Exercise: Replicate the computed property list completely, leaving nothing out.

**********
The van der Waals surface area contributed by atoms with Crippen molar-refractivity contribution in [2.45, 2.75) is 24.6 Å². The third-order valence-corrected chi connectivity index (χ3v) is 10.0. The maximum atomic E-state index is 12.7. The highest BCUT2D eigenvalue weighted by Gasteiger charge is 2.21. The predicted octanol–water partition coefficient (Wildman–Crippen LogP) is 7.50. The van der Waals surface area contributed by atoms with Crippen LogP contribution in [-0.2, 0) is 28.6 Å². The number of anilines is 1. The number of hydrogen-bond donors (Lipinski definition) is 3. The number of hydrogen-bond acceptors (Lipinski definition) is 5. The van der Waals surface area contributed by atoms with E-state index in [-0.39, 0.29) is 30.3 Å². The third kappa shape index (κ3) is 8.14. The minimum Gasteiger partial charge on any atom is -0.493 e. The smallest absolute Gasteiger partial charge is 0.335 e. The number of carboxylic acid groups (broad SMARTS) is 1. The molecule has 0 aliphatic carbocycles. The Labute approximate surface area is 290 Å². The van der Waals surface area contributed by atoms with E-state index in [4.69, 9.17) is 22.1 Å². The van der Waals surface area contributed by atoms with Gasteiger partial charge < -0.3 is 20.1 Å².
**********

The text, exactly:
The van der Waals surface area contributed by atoms with Crippen molar-refractivity contribution in [2.45, 2.75) is 24.6 Å². The third-order valence-corrected chi connectivity index (χ3v) is 10.0. The maximum atomic E-state index is 12.7. The highest BCUT2D eigenvalue weighted by Gasteiger charge is 2.21. The predicted octanol–water partition coefficient (Wildman–Crippen LogP) is 7.50. The van der Waals surface area contributed by atoms with Crippen LogP contribution in [-0.2, 0) is 28.6 Å². The number of anilines is 1. The number of hydrogen-bond donors (Lipinski definition) is 3. The number of hydrogen-bond acceptors (Lipinski definition) is 5. The van der Waals surface area contributed by atoms with E-state index in [-0.39, 0.29) is 30.3 Å². The third kappa shape index (κ3) is 8.14. The minimum Gasteiger partial charge on any atom is -0.493 e. The smallest absolute Gasteiger partial charge is 0.335 e. The number of carboxylic acid groups (broad SMARTS) is 1. The molecule has 0 aliphatic carbocycles. The Labute approximate surface area is 290 Å². The van der Waals surface area contributed by atoms with E-state index in [4.69, 9.17) is 22.1 Å². The van der Waals surface area contributed by atoms with Gasteiger partial charge < -0.3 is 20.1 Å².